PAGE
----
A Novel Semiautomated Pipeline to Measure Brain Atrophy and Lesion Burden in Multiple Sclerosis: A Long-Term Comparative Study

Tomas Uher, Jan Krasensky, Manuela Vaneckova, Lukas Sobisek, Zdenek Seidl, Eva Havrdova, Niels Bergsland, Michael G. Dwyer, Dana Horakova, Robert Zivadinov

Research output: Contribution to journalArticlepeer-review


BACKGROUND AND PURPOSE: Lesion burden and brain volume changes are frequent end points in research but nowadays are becoming important in the clinical practice of multiple sclerosis (MS). The objective of this study was to investigate the correlation between magnetic resonance imaging (MRI) measures obtained by in-house developed ScanView software and commonly used volumetric techniques for assessment of T2 lesion and whole brain volumes and their changes. METHODS: Together 3,340 MRI scans from 209 patients after first demyelinating event suggestive of MS, 181 relapsing-remitting MS patients and 43 controls were analyzed. The average number of MRI scans and follow-up duration was 8.2 and 6.5 years, respectively. All MRI scans were performed in a single center but independently analyzed in two neuroimaging centers. Volumetric analysis by ScanView software was applied in Prague. Commonly used techniques, such as SIENA, SIENAX, and Jim software, were applied in Buffalo. Correlations between MRI measures were evaluated using correlation coefficients. Intraindividual variability of longitudinal MRI data was estimated by mean squared error. RESULTS: The associations of the cross-sectional and longitudinal MRI measures between commonly used techniques and ScanView were significant (r/rho = .83-.95). The associations of cross-sectional MRI measures were stronger (r/rho = .90-.95) compared with longitudinal ones (r = .83). Standardized intraindividual variability of whole brain % volume change was greater in ScanView compared with SIENA (mean squared error .32 vs. .21; P < .001). CONCLUSIONS: We found relatively strong correlations of cross-sectional and longitudinal data obtained by both techniques. However, SIENA showed lower intraindividual variability than the ScanView method in measuring whole brain volume loss over time.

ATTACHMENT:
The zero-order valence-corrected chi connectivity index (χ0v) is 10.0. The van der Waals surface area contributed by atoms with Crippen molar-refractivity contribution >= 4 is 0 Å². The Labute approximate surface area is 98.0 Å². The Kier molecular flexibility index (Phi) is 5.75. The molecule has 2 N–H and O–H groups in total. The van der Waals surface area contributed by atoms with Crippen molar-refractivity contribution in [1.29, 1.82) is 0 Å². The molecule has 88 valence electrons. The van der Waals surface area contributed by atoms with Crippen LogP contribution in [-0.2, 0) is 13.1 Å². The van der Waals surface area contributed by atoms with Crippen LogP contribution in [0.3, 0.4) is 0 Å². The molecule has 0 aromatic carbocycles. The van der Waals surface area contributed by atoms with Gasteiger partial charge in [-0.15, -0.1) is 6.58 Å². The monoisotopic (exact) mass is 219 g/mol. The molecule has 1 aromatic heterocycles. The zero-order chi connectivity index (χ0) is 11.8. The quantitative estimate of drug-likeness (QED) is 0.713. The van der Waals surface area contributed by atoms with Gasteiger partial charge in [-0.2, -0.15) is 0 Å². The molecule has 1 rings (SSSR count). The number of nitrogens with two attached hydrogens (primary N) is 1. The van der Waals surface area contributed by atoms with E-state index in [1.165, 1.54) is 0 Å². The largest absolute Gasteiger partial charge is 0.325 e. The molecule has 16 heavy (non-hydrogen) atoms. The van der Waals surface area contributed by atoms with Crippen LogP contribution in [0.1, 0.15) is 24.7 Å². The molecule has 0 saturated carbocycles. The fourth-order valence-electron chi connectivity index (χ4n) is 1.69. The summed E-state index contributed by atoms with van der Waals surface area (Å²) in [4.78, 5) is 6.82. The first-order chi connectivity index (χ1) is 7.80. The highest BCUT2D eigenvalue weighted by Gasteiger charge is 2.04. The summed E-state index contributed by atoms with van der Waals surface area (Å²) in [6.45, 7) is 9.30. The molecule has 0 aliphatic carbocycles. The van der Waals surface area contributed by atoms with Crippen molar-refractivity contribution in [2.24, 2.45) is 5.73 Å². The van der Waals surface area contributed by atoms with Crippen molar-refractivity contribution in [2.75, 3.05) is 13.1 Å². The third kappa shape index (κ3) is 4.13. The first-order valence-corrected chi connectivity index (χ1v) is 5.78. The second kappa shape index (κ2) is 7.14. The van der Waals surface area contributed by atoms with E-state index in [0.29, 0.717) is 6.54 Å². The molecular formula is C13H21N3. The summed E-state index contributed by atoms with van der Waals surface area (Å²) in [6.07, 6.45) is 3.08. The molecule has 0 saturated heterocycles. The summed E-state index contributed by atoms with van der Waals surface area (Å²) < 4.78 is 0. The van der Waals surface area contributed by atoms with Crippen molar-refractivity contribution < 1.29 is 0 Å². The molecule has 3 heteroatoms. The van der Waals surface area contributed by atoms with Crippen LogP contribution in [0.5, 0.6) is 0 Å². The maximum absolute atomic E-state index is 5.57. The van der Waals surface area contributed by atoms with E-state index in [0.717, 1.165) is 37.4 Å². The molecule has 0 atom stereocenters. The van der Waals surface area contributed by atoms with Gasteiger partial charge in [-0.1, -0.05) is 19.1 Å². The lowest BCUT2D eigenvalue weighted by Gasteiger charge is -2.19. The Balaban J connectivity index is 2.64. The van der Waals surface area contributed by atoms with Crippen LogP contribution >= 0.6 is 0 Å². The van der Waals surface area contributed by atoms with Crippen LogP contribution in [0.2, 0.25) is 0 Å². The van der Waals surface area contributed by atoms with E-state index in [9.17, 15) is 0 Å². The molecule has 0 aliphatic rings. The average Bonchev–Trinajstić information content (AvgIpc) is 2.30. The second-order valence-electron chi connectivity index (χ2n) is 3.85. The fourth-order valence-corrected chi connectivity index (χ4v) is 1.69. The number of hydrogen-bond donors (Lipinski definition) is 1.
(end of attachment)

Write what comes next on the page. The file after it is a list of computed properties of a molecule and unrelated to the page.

Original languageEnglish
JournalJournal of Neuroimaging
Publication statusE-pub ahead of print - May 2017


  • Brain atrophy
  • MRI
  • Multiple sclerosis
  • T2 lesion volume
  • Volumetry

ASJC Scopus subject areas

  • Radiology Nuclear Medicine and imaging
  • Clinical Neurology


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